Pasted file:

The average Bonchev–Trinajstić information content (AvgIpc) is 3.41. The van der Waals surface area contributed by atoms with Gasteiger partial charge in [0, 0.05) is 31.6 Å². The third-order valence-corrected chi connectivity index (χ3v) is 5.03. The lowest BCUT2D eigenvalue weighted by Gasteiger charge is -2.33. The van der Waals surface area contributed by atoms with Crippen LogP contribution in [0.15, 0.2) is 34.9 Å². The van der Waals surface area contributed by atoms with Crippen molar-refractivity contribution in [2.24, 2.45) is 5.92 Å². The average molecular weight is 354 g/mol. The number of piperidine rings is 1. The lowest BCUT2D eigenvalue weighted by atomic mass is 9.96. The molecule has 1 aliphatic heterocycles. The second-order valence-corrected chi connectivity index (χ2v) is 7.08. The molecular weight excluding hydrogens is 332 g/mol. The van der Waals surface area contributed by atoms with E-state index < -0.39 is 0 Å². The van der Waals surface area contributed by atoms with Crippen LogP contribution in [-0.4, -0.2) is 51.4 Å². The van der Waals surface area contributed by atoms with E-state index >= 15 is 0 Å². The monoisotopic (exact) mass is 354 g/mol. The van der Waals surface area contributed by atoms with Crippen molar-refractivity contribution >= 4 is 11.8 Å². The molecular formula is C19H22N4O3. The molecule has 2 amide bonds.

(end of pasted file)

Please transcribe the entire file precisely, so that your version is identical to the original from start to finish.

The average Bonchev–Trinajstić information content (AvgIpc) is 3.41. The van der Waals surface area contributed by atoms with Gasteiger partial charge in [0, 0.05) is 31.6 Å². The third-order valence-corrected chi connectivity index (χ3v) is 5.03. The lowest BCUT2D eigenvalue weighted by Gasteiger charge is -2.33. The van der Waals surface area contributed by atoms with Crippen LogP contribution in [0.15, 0.2) is 34.9 Å². The van der Waals surface area contributed by atoms with Crippen molar-refractivity contribution in [2.24, 2.45) is 5.92 Å². The average molecular weight is 354 g/mol. The number of piperidine rings is 1. The lowest BCUT2D eigenvalue weighted by atomic mass is 9.96. The molecule has 1 aliphatic heterocycles. The second-order valence-corrected chi connectivity index (χ2v) is 7.08. The molecular weight excluding hydrogens is 332 g/mol. The van der Waals surface area contributed by atoms with E-state index < -0.39 is 0 Å². The van der Waals surface area contributed by atoms with Crippen LogP contribution in [-0.4, -0.2) is 51.4 Å². The van der Waals surface area contributed by atoms with E-state index >= 15 is 0 Å². The monoisotopic (exact) mass is 354 g/mol. The van der Waals surface area contributed by atoms with Crippen molar-refractivity contribution >= 4 is 11.8 Å². The molecular formula is C19H22N4O3. The molecule has 2 amide bonds.